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  1. #1
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    SALMON TALES - Win a SAGE Z-Axis double-hander

    SALMON TALES - sponsored by SAGE


    Ever dreamed of literary greatness? This competition may not lead you to the Booker or Pulitzer Prize, but it could win you a fantastic Sage Z-Axis salmon rod!

    In three different monthly competitions from May-July, tell us your best salmon/steelhead/sea trout stories in less than 150 words. We are looking for short tales capturing the essence of fishing for these magnificent wild species with a different topic/style each month.

    This competition starts now;-

    May 2010 - Fishy Tales - tell us your most humorous experience in the pursuit of these elusive giants, true or fictional.

    Just reply to this thread below with your entry.


    The overall winner becomes the proud owner of a brand new:
    SAGE Z-Axis Series Double Handed Fly Rod Size: 15ft 0in #10 4pce (RRP £779)

    This is not all. The winning entry may also be featured on the Sage website (at Sage's discretion) which is probably more alluring to a fishing enthusiast than winning either the Booker or Pulitzer Prize!

    The lucky monthly winners can choose a Spey Line of their choice courtesy of Rio.


    Terms and conditions
    1. Maximum of two entries per member per monthly competition.
    2. Closing Date and Time: Competition closes for entries at midnight (GMT) on the last day of each month respectively. Entries made after the closing time will not be taken into consideration. The overall winner will be decided upon and announced in August.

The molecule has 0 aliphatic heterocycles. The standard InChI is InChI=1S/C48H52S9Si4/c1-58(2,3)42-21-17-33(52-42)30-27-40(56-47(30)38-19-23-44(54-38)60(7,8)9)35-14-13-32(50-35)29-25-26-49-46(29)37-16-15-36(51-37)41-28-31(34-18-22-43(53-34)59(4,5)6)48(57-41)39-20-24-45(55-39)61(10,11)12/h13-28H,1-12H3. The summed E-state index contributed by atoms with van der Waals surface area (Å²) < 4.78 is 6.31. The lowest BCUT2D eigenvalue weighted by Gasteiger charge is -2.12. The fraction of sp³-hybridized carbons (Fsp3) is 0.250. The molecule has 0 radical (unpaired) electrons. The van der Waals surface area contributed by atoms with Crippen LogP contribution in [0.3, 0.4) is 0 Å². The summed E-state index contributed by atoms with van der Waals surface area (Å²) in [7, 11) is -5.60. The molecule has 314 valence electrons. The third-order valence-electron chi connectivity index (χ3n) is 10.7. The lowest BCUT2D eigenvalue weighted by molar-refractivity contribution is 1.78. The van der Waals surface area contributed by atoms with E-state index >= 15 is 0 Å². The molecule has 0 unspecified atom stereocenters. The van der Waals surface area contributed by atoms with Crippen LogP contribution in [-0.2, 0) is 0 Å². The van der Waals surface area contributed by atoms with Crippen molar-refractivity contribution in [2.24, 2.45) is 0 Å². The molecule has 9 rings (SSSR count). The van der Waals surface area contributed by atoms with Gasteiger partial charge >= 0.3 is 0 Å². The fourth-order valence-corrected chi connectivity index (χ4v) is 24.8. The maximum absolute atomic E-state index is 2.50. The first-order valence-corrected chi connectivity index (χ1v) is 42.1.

3. The winners will be contacted by us once a decision has been made.
    4. Any person who is an employee or an immediate family member of an employee of Far Bank Enterprises or Fish&Fly Ltd is ineligible to participate.
    5. All decisions of Fish&Fly Ltd will be final and binding. No correspondence will be entered into.
    6. By submitting content, you agree to give Fish&Fly a permanent, irrevocable licence to use your content as it thinks fit.
    ~

  2. #2
    ACW
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    One fish a week!

    The long drive from London to Bonar bridge had left me tired, but not sleepy ,the quiet of the night kept me awake.
    having tossed and turned a trip to the kitchen and a strong black coffee saw me out into the pre dawn light .
    A still but chilly morning morning greeted me ,not wanting to go far I eased my way in to the river just above the bridge .
    Cast and step ,swing the #8 silkcut on the sinktip and up onto the bank under the bridge ,now just enough light to see where the fly landed.
    No mistake, a good pull and ten minutes later theres a springer on the bank and not even full light.
    That was my fish for that week ,well a couple of finnock in the gloaming .
    What a change from another year ,when it was late saturday and a dry net week had gone by .
    Maybe one cast left ,desperation had me fishing a wee stoat tail dropper thinking I might get trout .
    thats the rocks I thought as the line went away ,but no ,ten pounds of Carron springer was there ,I guess she had just crept up the fast rocky water from the Gledfeild into the Mackenzie and was tired from the effort !
    Walk her up and away from the the pool tail ,then get below and she was soon in the net .
    A different age then some twenty years ago ,a fresh clean fish made some very happy eaters in Highbury the following week.Today she would have swam back to reproduce!

  3. #3
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    The Tyne Tsunami

    After a night of rain, the Tyne had risen nicely the morning we arrived. But after an hour or two’s pleasant fishing, I heard a roar from 100 yards upstream to “Get out of the water!” I turned and scrambled up the bank to see a huge flood carrying an assortment of smashed trees, dead sheep and other outsized flotsam down the valley.